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US import prices flat; US dollar curbing imported inflation

[WASHINGTON] US import prices were unchanged in July as a surge in the cost of fuels was offset by weak prices elsewhere, suggesting a strong dollar was keeping imported inflation pressures in check.

The Labor Department said on Tuesday the flat reading in import prices last month followed an upwardly revised 0.1 per cent drop in June. Import prices were previously reported to have declined 0.4 per cent in June.

Economists polled by Reuters had forecast import prices gaining 0.1 per cent in July. In the 12 months through July, import prices rose 4.8 per cent, the largest gain since February 2012, after increasing 4.7 per cent in June.

Last month, prices for imported fuels and lubricants jumped 1.6 per cent after rising 1.3 per cent in June. Food prices dropped 1.8 per cent after declining 2.6 per cent in June. Excluding fuels and food, import prices slipped 0.1 per cent in July after falling 0.2 per cent in the prior month.

The so-called core import prices increased 1.6 per cent in the 12 months through July. The monthly drop in core import prices likely reflected the dollar's 0.5 per cent appreciation against the currencies of the United States' main trading partners in July.

The US dollar has gained more than 4 per cent on a trade-weighted basis so far this year, which could temper the anticipated increases in the prices of some imported goods as a result of trade tensions between the United States and major economies.

The Trump administration has imposed tariffs on steel and aluminum imports to protect domestic industries from what it says is unfair foreign competition. Major trading partners, including the European Union, China, Mexico and Canada have responded similarly with tariffs of their own.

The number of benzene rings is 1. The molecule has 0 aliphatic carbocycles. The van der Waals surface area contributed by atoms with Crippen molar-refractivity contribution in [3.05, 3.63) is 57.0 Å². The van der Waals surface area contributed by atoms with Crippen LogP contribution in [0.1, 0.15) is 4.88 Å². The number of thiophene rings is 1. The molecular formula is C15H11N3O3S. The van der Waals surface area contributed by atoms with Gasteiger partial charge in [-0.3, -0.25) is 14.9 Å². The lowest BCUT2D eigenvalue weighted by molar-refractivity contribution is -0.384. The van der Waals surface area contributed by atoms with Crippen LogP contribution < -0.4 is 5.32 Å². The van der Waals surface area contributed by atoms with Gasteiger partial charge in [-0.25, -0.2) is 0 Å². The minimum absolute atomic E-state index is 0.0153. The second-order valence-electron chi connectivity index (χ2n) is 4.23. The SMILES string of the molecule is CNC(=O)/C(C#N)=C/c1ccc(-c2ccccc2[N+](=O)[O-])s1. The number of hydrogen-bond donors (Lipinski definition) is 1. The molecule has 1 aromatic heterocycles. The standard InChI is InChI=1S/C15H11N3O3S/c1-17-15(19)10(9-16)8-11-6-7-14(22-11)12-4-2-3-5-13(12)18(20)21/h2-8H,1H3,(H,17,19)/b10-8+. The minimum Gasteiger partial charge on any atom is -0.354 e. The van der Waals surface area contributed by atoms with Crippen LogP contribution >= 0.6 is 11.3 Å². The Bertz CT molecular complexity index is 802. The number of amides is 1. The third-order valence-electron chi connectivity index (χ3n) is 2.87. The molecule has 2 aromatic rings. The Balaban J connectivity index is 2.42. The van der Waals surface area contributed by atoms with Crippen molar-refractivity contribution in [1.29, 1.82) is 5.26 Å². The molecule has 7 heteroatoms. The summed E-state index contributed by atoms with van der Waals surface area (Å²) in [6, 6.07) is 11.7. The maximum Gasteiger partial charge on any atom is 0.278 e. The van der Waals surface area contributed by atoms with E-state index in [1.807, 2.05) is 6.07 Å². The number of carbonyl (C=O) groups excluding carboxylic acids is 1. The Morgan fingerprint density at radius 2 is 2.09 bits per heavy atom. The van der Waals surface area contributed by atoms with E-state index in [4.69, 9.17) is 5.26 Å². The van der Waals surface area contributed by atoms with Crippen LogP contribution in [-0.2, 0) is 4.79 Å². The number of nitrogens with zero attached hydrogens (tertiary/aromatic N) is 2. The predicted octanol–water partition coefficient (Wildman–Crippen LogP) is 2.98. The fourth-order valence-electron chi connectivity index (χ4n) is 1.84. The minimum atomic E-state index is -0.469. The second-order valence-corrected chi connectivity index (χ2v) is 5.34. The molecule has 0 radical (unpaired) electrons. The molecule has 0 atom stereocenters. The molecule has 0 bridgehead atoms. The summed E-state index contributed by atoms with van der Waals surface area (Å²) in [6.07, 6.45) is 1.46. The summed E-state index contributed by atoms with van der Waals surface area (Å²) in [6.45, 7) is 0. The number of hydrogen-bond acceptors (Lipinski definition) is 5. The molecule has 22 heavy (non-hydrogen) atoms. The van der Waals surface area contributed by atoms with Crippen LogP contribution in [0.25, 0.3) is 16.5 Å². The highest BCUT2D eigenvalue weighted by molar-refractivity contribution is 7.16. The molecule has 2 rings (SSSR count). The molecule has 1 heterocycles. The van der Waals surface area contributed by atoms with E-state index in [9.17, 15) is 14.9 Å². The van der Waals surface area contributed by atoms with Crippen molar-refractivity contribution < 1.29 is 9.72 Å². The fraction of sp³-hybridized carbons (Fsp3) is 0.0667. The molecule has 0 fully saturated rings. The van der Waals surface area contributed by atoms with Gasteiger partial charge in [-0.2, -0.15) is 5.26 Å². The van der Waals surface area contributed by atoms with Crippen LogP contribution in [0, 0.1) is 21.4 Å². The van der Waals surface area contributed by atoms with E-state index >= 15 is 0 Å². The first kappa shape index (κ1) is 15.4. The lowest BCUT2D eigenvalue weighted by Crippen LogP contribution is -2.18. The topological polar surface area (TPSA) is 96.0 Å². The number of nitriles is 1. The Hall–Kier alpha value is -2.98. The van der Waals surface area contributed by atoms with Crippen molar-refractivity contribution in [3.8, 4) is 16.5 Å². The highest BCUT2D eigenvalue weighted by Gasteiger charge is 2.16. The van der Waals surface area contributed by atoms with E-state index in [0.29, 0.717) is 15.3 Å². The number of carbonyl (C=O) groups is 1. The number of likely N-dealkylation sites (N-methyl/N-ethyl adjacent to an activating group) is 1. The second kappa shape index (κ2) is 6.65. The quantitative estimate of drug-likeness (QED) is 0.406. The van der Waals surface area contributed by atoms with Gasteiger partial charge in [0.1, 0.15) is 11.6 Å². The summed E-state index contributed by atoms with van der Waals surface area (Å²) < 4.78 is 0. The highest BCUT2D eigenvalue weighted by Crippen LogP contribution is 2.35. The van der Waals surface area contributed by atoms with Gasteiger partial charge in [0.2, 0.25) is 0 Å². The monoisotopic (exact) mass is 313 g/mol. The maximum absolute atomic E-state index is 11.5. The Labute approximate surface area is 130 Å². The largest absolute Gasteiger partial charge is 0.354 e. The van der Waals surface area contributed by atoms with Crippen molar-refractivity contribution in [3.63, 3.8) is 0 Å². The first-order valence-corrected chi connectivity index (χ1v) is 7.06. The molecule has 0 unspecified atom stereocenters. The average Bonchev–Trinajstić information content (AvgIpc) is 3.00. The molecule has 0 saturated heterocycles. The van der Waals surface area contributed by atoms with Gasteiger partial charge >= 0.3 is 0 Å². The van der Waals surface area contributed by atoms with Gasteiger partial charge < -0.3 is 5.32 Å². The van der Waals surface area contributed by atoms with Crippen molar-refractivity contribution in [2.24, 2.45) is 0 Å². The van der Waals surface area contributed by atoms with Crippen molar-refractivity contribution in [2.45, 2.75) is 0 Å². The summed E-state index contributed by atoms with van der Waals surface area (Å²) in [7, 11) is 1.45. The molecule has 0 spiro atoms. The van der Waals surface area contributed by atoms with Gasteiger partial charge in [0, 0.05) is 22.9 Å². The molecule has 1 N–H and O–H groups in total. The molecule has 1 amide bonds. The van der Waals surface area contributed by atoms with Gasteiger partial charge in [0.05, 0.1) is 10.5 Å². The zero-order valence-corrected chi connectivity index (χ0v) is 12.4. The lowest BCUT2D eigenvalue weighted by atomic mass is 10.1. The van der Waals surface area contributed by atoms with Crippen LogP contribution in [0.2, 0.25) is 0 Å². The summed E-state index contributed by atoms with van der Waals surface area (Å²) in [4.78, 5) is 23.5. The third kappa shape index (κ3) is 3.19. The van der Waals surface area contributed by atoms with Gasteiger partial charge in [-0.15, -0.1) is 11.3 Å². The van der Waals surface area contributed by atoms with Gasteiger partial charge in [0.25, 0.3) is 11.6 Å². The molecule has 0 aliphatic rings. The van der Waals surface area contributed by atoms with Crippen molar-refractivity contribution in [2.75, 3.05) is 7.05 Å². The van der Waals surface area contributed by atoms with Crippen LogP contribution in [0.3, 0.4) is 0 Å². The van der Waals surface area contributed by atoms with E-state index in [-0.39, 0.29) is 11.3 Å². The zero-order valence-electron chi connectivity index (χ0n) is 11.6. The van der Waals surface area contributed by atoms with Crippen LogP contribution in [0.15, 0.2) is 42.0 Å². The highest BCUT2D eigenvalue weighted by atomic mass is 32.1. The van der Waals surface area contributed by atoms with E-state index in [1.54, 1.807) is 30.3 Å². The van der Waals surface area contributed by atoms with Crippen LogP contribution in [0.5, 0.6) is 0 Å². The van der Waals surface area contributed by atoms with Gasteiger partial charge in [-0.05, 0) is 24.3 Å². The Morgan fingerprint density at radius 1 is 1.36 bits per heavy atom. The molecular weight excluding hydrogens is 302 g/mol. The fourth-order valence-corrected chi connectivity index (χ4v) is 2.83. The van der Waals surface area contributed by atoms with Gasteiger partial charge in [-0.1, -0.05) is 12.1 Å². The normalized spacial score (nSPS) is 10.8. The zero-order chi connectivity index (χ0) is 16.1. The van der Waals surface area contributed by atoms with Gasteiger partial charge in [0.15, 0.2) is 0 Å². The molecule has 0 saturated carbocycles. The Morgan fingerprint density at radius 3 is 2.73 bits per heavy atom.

Washington has also slapped import duties on Canadian lumber as well as a range of consumer goods from China.

In July, import prices for nonfuel industrial supplies and materials tumbled one per cent, the biggest monthly drop since January 2016, after rising 0.2 per cent in June.

The cost of imported capital goods dipped 0.1 per cent after a similar drop in June. Imported motor vehicle prices were unchanged. The cost of consumer goods excluding automobiles rose 0.3 per cent, reversing June's 0.3 percent drop.

Prices for goods imported from China fell 0.2 per cent in July, the first drop since September 2017, after edging up 0.1 per cent in the prior month. Prices for Chinese imports rose 0.2 per cent in the 12 months through July.

The report also showed export prices fell 0.5 per cent in July, the biggest drop since May 2017, after rising 0.2 per cent in June. Prices for agricultural products fell 5.3 per cent last month, the largest decline since October 2011, weighed down by a 14.1 per cent plunge in soybean prices.

China's retaliatory tariffs on US soybeans have driven down prices in recent months. There were also declines in the prices for corn, wheat, fruits and nuts in July.

Export prices increased 4.3 per cent on a year-on-year basis in July after rising 5.3 per cent in June. Agricultural prices fell two per cent in the 12 months to July, the first annual decrease in a year.


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